Has political correctness run riot, ruining our children's chances of a decent education? Both sides put their case
Late last week, the headteacher at my son's school was informed of an inspection in February. On Monday, the lead inspector rang him, demanding that all four pre-inspection forms be completed before Christmas, since the inspector was taking a month's leave, and wanted to read them on the beach.
If those at the frontline of state education were told they were being controlled by a liberal elite, their probable reaction would be "if only". We have schools where the discussion, let alone promotion, of homosexuality is feared; where until last year a "broadly Christian" daily act of collective worship was expected; where league tables dominate priorities; and above all where an inspection system has replaced trust with high-stakes accountability.
And how would the members of that supposed elite - those chief education officers, civil servants and teacher trainers - react? Pulling their heads out of development plans, box-ticking competency procedures or research assessment exercises - they might ask: "If I'm in an elite, how come my autonomy is so limited and my salary so low?" A few decades ago, left-leaning academics and LEA officers may have had greater influence. Yet even at the high point of this liberalising agenda their policies were highly pragmatic. Comprehensives were introduced because selection was demonstrably failing the majority of schools. The greatest effect of the Plowden Report was increased parental involvement. Streaming was tried and abandoned because it was incompatible with maintaining order and motivation in schools, while the vast majority of secondaries have always set by ability.
It was not political correctness that led to a six-fold rise in exclusions over 10 years - a disproportionate number of which were of African-Caribbean boys. If we can blame liberalism, it is the economic neo-liberalism of monetarism and quasi-markets, not the progressive variety. If pupil behaviour is worsening, should we blame soft attitudes, or new, hard-wearing forms of social excluion, the effects of which are only now coming home to roost? And who is responsible for teacher shortages? A liberal elite, or the elite that spent two decades abusing the public sector and all who sailed in it?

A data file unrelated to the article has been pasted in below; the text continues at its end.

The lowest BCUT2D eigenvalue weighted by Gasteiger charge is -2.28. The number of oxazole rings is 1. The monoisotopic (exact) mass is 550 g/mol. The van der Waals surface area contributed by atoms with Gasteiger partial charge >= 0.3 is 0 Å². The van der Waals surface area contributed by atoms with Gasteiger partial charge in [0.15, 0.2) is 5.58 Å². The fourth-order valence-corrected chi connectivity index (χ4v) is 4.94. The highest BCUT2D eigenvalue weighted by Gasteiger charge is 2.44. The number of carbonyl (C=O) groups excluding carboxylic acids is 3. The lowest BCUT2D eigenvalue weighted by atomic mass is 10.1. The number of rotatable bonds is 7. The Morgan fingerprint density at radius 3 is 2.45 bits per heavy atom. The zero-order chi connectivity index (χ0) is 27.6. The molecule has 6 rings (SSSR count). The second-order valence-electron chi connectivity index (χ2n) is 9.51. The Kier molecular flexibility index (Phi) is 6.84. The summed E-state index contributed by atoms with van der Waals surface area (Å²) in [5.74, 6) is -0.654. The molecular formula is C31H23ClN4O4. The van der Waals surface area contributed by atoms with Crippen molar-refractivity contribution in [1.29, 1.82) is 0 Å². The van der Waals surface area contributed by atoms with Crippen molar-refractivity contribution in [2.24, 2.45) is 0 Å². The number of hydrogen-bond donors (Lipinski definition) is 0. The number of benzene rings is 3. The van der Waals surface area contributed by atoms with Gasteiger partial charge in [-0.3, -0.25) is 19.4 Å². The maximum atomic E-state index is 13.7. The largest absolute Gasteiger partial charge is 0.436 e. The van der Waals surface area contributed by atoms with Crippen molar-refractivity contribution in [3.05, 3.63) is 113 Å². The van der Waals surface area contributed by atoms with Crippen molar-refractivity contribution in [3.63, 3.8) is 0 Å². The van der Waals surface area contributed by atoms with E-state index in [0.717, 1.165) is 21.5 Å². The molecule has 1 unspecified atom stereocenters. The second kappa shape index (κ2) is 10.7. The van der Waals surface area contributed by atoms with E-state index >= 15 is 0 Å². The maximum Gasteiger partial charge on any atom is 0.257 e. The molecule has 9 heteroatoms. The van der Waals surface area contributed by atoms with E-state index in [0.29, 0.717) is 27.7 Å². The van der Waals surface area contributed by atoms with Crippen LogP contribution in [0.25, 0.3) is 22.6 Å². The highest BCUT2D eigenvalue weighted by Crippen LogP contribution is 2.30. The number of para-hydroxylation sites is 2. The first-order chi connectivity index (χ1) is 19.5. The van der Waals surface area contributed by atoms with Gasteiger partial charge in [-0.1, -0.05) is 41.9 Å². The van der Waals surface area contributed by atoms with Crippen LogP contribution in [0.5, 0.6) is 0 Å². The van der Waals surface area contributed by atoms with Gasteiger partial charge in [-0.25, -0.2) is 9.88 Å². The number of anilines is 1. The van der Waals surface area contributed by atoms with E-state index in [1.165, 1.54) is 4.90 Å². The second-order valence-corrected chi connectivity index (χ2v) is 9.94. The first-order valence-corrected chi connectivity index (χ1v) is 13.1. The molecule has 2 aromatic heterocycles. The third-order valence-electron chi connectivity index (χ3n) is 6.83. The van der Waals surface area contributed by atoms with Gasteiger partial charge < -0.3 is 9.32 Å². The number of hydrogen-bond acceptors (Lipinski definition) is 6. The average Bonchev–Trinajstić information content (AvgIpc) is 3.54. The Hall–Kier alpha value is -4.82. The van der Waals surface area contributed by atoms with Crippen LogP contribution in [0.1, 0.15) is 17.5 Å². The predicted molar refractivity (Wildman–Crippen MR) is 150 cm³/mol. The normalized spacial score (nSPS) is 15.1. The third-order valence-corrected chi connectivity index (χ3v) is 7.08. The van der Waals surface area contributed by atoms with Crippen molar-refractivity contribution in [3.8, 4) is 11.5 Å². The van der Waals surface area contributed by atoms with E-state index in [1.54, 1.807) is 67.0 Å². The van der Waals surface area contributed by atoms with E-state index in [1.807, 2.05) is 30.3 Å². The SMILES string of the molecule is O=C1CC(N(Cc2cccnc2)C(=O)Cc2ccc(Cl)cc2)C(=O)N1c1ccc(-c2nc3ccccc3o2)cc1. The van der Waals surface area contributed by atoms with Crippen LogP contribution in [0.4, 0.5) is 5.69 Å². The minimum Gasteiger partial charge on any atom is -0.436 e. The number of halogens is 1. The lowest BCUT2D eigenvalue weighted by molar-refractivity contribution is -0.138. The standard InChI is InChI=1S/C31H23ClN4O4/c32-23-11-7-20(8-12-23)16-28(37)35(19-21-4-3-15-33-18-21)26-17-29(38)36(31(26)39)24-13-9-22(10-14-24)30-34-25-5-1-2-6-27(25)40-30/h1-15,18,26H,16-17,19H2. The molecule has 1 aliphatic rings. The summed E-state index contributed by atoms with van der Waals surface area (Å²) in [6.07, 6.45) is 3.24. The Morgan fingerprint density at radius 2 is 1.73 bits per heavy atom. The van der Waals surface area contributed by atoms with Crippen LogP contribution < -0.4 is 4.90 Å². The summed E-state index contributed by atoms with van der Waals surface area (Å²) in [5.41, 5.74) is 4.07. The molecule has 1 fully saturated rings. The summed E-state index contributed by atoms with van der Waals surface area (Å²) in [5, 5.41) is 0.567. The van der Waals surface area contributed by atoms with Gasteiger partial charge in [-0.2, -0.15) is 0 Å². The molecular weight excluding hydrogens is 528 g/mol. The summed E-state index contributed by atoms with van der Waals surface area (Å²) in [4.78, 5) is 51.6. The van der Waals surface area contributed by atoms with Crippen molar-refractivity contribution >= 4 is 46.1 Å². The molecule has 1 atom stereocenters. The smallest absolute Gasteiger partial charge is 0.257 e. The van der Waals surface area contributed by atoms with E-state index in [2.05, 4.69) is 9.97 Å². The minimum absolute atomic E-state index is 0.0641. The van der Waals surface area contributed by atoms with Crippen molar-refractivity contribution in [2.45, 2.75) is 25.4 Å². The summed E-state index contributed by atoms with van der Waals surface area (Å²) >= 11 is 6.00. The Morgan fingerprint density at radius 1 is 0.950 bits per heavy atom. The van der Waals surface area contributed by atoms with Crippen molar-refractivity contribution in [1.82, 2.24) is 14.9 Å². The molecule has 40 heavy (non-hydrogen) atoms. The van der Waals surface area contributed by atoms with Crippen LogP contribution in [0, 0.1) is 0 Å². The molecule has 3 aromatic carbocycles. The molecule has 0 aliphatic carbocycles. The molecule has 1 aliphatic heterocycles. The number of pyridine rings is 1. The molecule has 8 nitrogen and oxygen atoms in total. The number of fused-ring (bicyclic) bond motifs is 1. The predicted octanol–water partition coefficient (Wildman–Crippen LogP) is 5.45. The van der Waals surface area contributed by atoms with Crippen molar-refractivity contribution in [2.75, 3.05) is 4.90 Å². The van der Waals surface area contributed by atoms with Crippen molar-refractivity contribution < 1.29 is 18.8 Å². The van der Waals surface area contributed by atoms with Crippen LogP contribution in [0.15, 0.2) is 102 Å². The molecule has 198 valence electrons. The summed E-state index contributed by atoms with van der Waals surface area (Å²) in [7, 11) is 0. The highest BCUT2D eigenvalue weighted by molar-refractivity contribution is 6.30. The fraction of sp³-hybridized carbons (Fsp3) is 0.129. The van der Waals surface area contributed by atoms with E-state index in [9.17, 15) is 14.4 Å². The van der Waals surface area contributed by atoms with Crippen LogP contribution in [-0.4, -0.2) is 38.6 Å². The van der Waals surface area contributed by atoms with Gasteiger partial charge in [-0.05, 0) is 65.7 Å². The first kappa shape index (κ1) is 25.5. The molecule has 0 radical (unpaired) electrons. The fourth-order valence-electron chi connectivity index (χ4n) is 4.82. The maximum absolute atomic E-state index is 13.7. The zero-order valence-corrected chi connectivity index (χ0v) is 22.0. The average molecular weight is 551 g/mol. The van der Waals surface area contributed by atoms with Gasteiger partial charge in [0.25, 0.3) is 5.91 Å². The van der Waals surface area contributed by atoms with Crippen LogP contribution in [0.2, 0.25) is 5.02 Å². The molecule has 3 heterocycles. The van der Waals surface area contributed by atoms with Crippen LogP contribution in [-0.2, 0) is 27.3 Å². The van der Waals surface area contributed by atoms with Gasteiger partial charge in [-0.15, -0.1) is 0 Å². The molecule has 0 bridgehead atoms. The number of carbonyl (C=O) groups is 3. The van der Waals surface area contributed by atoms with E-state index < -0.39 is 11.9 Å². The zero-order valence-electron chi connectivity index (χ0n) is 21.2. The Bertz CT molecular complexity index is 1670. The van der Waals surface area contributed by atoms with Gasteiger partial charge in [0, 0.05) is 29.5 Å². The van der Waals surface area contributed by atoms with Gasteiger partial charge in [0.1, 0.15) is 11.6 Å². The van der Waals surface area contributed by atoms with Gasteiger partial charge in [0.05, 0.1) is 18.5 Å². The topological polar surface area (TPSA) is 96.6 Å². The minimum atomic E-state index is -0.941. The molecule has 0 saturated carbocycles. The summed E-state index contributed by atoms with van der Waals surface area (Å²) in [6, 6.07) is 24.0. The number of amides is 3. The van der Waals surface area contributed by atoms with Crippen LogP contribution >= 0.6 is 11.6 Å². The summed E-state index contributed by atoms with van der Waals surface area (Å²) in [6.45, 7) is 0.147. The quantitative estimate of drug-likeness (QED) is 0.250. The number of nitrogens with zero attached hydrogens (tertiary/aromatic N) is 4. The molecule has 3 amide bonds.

Certainly, we have a government committed to addressing these issues, with the overarching vision of equality of opportunity and expectations. Yet their methods can hardly be called liberal. Their standards-based agenda, from the literacy and numeracy strategies to the encouragement of setting by ability, are all guided by undogmatic mantra of "what works".
Labour trumpets educational investment, not through the liberal ideal of education for its own sake or as a route to personal fulfilment and social cohesion, but through an economistic utilitarianism; "the more you learn, the more you earn" as the New Labour sound- bite goes.
But there is emerging what might be termed a liberal pluralist vision to allow leadership where it most matters, in all 25,000 schools. This process has already started as more funding is delegated to schools, and LEAs have a clearer role.
The Conservative proposals for "free schools" do not appear to add much to this process, unless society wishes to tolerate the consequences of market failure, as weaker schools go to the wall.
Those who do shape policy are beginning to re-evaluate the purpose of education. They are looking beyond universal literacy and numeracy, to consider how schools can renew civic engagement, improve the quality of human relationships, encourage rather than crowd out civil society, and drive the creative agenda. Recent appointments to key positions, such as Carol Adams at the General Teaching Council and Ralph Tabberer at the Teacher Training Agency, combined with new technologies, could mark a step towards far more radical learning futures. To quote that liberal lucifer Polly Toynbee: "To be liberal is to be free of superstition and irrational fear, open to the new, optimistic about the future."
Matthew Taylor is director of the Institute for Public Policy Research and former assistant general secretary of the Labour party